Monitoring progress in managing knowledge: an emerging agenda.
Kelleher, Michael and Woodman, Mark (2009) Monitoring progress in managing knowledge: an emerging agenda. In: 10th European Conference on Knowledge Management (ECKM 2009), 3-4 September 2009, Vicenza, Italy.
Full text is not in this repository.
Knowledge management (KM) is a diverse and complex discipline. It is both about people and technology, and its implementation in modern organisations is rarely just about just one these. Even the meaning of KM is contextual, depending on the unique situation of an organisation. Consequently many standard activities are not attended to as normal management practices. We believe that evaluation and monitoring of KM are largely neglected activities. The authors’ research and practitioner perspectives on knowledge management have combined here to explore an often-neglected aspect of knowledge management – monitoring, or evaluating, its impact. We aim to develop a research agenda and so engage others in this field of enquiry. The paper draws on literature studies as well as consultancy experiences over several years. The work that does exist has often been ad hoc, although we have found three types of approach in the literature study we have conducted thus far. Here we focus initially on three fields as the basis of a systematic approach to evaluating and monitoring the impact of knowledge management: knowledge management maturity models, strategic alignment and asset management. One KM maturity model is discussed here, although others exist in the literature. KM maturity models appear to be decoupled from strategic organisational goals and progress is bounded by a knowledge management ‘journey’. Impact is implied and not explicit although perhaps this approach is consistent with the notion of ‘monitoring’. Evaluation, however, suggests a conceptually different approach and one that is rooted in terms of impact assessment. In this sense, knowledge management needs to be seen to contribute to organisational key performance indicators. One such model is explored here although more research is required as to the extent of its use and its contribution to strategy. Capitalising knowledge focuses on assessing the value of an organisation over an above its financial value as reported in traditional accounting terms. Three different models are discussed here, although several others can be found in the literature. Although the research underpinning this paper is still in its infancy it is clear that research opportunities can be identified even at this early stage. Issues are raised here to provoke debate: no definitive conclusion can be offered as this research is ongoing.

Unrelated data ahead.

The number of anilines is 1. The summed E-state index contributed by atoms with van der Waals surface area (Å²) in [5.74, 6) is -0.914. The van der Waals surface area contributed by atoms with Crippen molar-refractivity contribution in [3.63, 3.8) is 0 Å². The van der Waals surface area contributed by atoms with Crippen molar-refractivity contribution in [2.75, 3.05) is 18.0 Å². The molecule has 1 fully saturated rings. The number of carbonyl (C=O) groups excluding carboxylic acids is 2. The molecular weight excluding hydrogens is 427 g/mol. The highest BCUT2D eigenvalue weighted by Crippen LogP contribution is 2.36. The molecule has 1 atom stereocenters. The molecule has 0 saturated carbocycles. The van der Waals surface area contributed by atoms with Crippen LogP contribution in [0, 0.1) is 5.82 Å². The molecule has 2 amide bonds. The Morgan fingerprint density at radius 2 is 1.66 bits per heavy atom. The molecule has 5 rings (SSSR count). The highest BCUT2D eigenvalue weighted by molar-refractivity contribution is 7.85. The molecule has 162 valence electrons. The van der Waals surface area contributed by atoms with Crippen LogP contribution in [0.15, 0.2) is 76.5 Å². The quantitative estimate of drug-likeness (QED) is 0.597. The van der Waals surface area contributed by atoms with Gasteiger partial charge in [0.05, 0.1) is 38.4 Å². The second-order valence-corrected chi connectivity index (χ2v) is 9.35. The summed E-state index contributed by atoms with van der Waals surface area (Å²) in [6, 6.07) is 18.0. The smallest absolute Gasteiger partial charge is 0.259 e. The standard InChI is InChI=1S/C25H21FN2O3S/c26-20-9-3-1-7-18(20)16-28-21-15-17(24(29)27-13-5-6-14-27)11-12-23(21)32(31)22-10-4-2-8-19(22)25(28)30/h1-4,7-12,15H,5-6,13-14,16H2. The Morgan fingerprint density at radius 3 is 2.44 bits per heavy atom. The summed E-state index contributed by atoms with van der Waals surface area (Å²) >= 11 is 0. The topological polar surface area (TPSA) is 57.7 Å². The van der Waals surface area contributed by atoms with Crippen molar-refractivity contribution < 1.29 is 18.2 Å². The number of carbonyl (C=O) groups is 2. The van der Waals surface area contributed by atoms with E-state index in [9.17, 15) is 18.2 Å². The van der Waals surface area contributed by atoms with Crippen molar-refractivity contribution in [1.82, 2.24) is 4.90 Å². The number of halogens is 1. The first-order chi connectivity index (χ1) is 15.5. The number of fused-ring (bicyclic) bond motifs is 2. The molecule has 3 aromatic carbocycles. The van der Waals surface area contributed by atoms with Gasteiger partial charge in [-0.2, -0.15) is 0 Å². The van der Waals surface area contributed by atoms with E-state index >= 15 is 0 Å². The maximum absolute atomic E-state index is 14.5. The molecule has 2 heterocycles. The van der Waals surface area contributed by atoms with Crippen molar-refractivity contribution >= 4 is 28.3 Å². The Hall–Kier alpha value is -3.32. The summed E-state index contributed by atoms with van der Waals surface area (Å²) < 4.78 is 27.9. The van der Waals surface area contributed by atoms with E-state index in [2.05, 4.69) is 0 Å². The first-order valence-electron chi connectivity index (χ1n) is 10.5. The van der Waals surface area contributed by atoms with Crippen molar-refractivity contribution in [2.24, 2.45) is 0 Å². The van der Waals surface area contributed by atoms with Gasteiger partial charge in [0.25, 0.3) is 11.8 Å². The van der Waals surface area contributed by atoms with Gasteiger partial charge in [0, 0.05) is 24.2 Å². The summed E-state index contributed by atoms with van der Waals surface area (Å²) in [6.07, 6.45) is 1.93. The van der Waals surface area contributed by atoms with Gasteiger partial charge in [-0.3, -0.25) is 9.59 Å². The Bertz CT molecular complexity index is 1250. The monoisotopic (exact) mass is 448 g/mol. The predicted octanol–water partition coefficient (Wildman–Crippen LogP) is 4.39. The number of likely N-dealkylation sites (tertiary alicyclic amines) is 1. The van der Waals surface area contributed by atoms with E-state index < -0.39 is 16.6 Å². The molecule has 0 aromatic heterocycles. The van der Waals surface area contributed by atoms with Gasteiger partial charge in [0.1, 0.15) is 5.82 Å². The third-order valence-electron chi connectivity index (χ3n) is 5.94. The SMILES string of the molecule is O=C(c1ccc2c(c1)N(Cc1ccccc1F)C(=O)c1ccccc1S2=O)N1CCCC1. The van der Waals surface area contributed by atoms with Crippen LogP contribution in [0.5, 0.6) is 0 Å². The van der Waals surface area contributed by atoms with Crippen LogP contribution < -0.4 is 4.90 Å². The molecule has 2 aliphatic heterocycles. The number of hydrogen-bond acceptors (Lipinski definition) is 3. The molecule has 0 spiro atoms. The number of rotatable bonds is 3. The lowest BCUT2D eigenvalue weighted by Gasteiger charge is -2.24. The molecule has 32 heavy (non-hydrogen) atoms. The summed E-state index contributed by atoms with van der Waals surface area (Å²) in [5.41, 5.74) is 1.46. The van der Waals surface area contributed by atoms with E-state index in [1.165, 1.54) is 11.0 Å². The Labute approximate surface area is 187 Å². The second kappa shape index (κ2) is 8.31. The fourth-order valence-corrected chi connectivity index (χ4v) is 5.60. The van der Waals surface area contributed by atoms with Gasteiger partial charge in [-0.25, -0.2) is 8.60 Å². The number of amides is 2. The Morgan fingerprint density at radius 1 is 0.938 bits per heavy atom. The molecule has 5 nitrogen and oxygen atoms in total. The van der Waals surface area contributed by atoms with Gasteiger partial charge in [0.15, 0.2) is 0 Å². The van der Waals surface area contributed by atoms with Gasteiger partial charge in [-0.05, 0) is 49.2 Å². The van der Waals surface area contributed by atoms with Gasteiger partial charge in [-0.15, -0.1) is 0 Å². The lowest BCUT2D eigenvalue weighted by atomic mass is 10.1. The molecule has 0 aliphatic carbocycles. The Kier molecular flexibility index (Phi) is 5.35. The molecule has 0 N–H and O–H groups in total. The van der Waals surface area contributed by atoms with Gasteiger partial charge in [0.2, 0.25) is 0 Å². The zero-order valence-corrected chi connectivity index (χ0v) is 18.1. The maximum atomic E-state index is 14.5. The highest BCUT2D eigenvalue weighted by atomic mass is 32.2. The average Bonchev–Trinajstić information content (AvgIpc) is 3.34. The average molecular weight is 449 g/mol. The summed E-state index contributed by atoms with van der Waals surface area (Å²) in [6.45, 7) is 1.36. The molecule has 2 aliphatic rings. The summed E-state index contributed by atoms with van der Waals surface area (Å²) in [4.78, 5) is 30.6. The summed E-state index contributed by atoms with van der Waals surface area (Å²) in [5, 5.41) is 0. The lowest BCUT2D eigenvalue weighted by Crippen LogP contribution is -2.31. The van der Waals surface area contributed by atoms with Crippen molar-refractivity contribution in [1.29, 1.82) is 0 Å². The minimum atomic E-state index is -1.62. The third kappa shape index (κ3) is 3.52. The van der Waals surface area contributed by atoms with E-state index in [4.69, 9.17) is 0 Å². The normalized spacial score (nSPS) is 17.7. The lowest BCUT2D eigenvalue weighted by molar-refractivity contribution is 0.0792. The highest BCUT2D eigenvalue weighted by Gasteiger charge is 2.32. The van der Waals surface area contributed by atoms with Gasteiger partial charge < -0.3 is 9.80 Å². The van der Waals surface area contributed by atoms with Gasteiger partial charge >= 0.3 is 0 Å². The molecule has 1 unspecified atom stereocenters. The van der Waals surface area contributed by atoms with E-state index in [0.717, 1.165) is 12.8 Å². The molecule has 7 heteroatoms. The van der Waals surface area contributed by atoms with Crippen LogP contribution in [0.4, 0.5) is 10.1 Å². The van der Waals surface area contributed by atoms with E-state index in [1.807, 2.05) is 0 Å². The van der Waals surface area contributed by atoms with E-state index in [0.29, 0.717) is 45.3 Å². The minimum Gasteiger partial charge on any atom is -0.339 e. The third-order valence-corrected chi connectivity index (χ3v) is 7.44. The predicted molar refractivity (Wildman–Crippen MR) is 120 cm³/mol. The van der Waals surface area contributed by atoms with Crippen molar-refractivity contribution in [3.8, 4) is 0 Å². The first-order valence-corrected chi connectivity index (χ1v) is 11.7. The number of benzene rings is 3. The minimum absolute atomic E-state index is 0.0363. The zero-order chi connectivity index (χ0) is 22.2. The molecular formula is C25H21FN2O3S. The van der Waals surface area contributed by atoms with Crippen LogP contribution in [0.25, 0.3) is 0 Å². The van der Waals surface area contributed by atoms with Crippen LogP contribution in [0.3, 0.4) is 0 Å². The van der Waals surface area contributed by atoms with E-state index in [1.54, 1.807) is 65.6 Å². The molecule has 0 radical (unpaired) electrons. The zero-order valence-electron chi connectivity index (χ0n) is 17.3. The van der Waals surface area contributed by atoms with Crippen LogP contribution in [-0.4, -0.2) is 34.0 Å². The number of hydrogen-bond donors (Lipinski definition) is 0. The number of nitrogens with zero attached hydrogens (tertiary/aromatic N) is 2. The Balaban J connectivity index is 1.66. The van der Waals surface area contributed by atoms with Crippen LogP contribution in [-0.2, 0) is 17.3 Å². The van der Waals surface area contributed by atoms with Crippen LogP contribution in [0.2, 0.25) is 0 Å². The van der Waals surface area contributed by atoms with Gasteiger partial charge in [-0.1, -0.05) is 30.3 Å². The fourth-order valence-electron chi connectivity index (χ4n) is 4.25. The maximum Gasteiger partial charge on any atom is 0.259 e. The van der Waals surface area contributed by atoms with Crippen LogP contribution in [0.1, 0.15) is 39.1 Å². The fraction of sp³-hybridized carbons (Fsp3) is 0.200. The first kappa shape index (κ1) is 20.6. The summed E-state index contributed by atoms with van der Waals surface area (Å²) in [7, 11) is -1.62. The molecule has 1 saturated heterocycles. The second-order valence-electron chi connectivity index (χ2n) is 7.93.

|Item Type:||Conference or Workshop Item (Paper)|
|Research Areas:||A. > School of Science and Technology > Computer and Communications Engineering|
|Citations on ISI Web of Science:||0|
|Deposited On:||14 Jun 2010 08:23|
|Last Modified:||02 Oct 2015 14:15|
Repository staff only: item control page
Full text downloads (NB count will be zero if no full text documents are attached to the record)
Downloads per month over the past year